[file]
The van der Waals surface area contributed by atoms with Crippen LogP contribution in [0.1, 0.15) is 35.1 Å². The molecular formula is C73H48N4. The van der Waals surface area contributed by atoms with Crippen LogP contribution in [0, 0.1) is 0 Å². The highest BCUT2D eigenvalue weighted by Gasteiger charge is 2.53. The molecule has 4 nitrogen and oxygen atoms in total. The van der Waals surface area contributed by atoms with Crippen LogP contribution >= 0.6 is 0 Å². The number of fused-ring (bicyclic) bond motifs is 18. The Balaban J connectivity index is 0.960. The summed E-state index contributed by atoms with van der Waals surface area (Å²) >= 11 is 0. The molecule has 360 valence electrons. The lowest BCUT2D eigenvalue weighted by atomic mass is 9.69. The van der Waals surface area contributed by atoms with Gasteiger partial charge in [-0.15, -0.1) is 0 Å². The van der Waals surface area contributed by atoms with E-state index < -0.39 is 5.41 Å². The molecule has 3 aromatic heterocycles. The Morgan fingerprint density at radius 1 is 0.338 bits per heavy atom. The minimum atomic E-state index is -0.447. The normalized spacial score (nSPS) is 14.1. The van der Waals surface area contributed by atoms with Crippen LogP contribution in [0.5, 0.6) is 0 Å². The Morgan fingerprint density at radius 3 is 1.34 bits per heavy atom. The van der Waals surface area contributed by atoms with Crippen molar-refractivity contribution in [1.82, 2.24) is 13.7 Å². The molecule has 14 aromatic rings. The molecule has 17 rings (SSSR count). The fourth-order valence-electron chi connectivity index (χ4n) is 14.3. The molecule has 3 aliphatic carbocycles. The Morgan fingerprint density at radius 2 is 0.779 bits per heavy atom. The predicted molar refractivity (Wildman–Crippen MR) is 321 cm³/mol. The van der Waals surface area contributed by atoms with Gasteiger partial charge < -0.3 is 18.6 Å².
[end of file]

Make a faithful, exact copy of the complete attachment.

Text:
The van der Waals surface area contributed by atoms with Crippen LogP contribution in [0.1, 0.15) is 35.1 Å². The molecular formula is C73H48N4. The van der Waals surface area contributed by atoms with Crippen LogP contribution in [0, 0.1) is 0 Å². The highest BCUT2D eigenvalue weighted by Gasteiger charge is 2.53. The molecule has 4 nitrogen and oxygen atoms in total. The van der Waals surface area contributed by atoms with Crippen LogP contribution >= 0.6 is 0 Å². The number of fused-ring (bicyclic) bond motifs is 18. The Balaban J connectivity index is 0.960. The summed E-state index contributed by atoms with van der Waals surface area (Å²) >= 11 is 0. The molecule has 360 valence electrons. The lowest BCUT2D eigenvalue weighted by atomic mass is 9.69. The van der Waals surface area contributed by atoms with Gasteiger partial charge in [-0.15, -0.1) is 0 Å². The van der Waals surface area contributed by atoms with E-state index < -0.39 is 5.41 Å². The molecule has 3 aromatic heterocycles. The Morgan fingerprint density at radius 1 is 0.338 bits per heavy atom. The minimum atomic E-state index is -0.447. The normalized spacial score (nSPS) is 14.1. The van der Waals surface area contributed by atoms with Crippen LogP contribution in [0.5, 0.6) is 0 Å². The Morgan fingerprint density at radius 3 is 1.34 bits per heavy atom. The van der Waals surface area contributed by atoms with Crippen molar-refractivity contribution in [1.82, 2.24) is 13.7 Å². The molecule has 14 aromatic rings. The molecule has 17 rings (SSSR count). The fourth-order valence-electron chi connectivity index (χ4n) is 14.3. The molecule has 3 aliphatic carbocycles. The Morgan fingerprint density at radius 2 is 0.779 bits per heavy atom. The predicted molar refractivity (Wildman–Crippen MR) is 321 cm³/mol. The van der Waals surface area contributed by atoms with Gasteiger partial charge < -0.3 is 18.6 Å².